Here is where some of the stickiest and hardest advice can come into play: sometimes, counseling will be the most beneficial suggestion to the person seeking advice. Sometimes, a friend may suggest seeking a counselor or parenting coach because they are at the limit of their own knowledge or of what they can give to the person needing help or advice. While it's easy to read this as a negative message or an accusation, or even a lack of interest from the friend, what we have to understand is simply this: sometimes our friends don't have all the answers. Sometimes, our troubles may be more than what they can absorb, for whatever reason, or it may be that giving us advice regarding a complex situation is more than what they feel able to do well as a friend. More often than not, we seek out our friends for validation; there are some situations where it is best to allow our friends to keep themselves in a supportive role rather than one which is directive or diagnostic. There is no shame in finding ourselves in need of a counselor; counselors do a valuable job in helping us explore our deeper feelings and beliefs about a given situation and it is both the scrutiny of these aspects of our thinking as well as understanding and accepting certain realities of the situation which help us to make the better, more satisfactory changes in our lives. In this way, we actually protect our friendships by letting our friends and loved ones be our cheerleaders and finding a good counselor or parenting coach to guide us through our more challenging work.
Advice, given when asked for, or well received, is a gift. That said, I believe that keeping ourselves aware of our own intentions when either giving or asking for advice is one of the best ways to make the most of this interaction. We should also be aware that if we are asking for advice and not getting the answers we need (or like), then it is likely time to consult a pro. Sometimes, we may not like the information we receive because we aren't ready to hear it yet. If you are finding that those who love you best, and with the best intentions for you, are telling you things you don't want to hear, it's time to look deeper as to the cause of this. This is one downfall of giving "hard truth" advice: it can hurt and sting, so it's important to do this with compassion and whatever wisdom one has, and to understand that it may be argued with or not accepted at all. If you feel this might be the case, suggesting a counselor may be better for the friendship, for the many reasons stated above.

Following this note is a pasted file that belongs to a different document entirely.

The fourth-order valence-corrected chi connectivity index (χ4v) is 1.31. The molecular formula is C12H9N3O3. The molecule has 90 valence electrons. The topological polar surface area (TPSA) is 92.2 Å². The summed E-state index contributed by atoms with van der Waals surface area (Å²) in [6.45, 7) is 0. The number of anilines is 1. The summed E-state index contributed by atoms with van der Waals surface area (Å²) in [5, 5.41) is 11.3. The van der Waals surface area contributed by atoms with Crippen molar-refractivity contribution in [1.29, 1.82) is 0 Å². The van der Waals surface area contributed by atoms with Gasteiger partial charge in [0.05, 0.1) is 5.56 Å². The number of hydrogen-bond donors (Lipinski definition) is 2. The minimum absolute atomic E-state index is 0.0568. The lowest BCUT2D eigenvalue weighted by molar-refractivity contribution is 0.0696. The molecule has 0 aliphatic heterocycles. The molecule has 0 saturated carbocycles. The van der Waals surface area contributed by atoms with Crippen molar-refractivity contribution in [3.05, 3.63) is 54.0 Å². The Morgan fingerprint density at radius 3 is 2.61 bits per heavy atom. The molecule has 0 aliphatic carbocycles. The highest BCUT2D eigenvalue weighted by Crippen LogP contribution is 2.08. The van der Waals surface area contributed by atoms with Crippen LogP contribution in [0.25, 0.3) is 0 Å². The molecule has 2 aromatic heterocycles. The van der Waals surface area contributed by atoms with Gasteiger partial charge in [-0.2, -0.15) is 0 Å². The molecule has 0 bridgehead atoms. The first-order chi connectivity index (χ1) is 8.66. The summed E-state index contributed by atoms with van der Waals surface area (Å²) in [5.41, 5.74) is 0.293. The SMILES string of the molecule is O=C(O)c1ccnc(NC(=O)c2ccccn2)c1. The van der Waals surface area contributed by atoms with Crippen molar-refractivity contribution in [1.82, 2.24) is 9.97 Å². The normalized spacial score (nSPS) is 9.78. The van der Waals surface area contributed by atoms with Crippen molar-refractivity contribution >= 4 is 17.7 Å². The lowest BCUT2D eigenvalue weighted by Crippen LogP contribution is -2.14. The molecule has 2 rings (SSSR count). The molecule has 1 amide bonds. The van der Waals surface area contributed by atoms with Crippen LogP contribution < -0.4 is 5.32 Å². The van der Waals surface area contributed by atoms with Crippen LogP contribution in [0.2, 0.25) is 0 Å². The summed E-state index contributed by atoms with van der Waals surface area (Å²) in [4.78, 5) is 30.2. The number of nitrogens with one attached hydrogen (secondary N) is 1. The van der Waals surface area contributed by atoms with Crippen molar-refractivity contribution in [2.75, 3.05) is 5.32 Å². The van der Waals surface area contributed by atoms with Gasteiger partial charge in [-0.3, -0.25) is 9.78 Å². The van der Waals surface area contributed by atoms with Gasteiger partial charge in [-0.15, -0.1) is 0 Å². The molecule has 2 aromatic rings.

I go into the future as a parent and friend with all of this in mind. Likely, at times, I will forget aspects of this advice I give about giving advice. Overall, however, we as women have relied on each other, our mothers and grandmothers and peer mothers, for guidance to solving problems both simple (diaper rash) or complex (acting-out behaviors). We do well to wisely turn to those who would support us, those who have gone before us as parents. We can also hopefully offer support and wisdom to other mothers and parents. This is a never-ending circle of giving and receiving, one that should be considered blessed and even, a bit, sacred. One worth guarding carefully and being thoughtful about. For as much as good advice is a gift for the receiver, it is also a wonderful opportunity for the giver to practice love and care and consideration for a dear friend. As it is to the one, let it be for the other.
*Taking Charge: Caring Discipline That Works at Home and at School by JoAnne Nordling. This book is highly comprehensive and breaks down a child's undesired actions into four classes of misbehaviors; each misbehavior is detailed and corrections specific to the misbehavior are detailed. Emphasis is given on the value of positive attention during neutral times, loving our children just for being, empathy, and listening to our child's internal reality while being consistent with boundaries and guidance. I love this book and have relied on it for more than ten years. JoAnne has been an elementary school teacher, an elementary school counselor and the co-founder of the Parent Support Center PDX.
**Sheila Kitzinger is a British natural childbirth activist and author on childbirth and pregnancy. She is a social anthropologist specialising in pregnancy, childbirth and the parenting of babies and young children. Her books are informative, enlightening and empowering for her readers. Although she lectures on midwifery she has never been a midwife. She campaigns for women to have the information they need to make choices about childbirth. She is honorary professor at Thames Valley University and teaches the MA in midwifery in the Wolfson School of Health Sciences. She also teaches workshops on the social anthropology of birth and breastfeeding. (Most of this is from Wikipedia, with my own comment on her books which I find relevant and reliable.)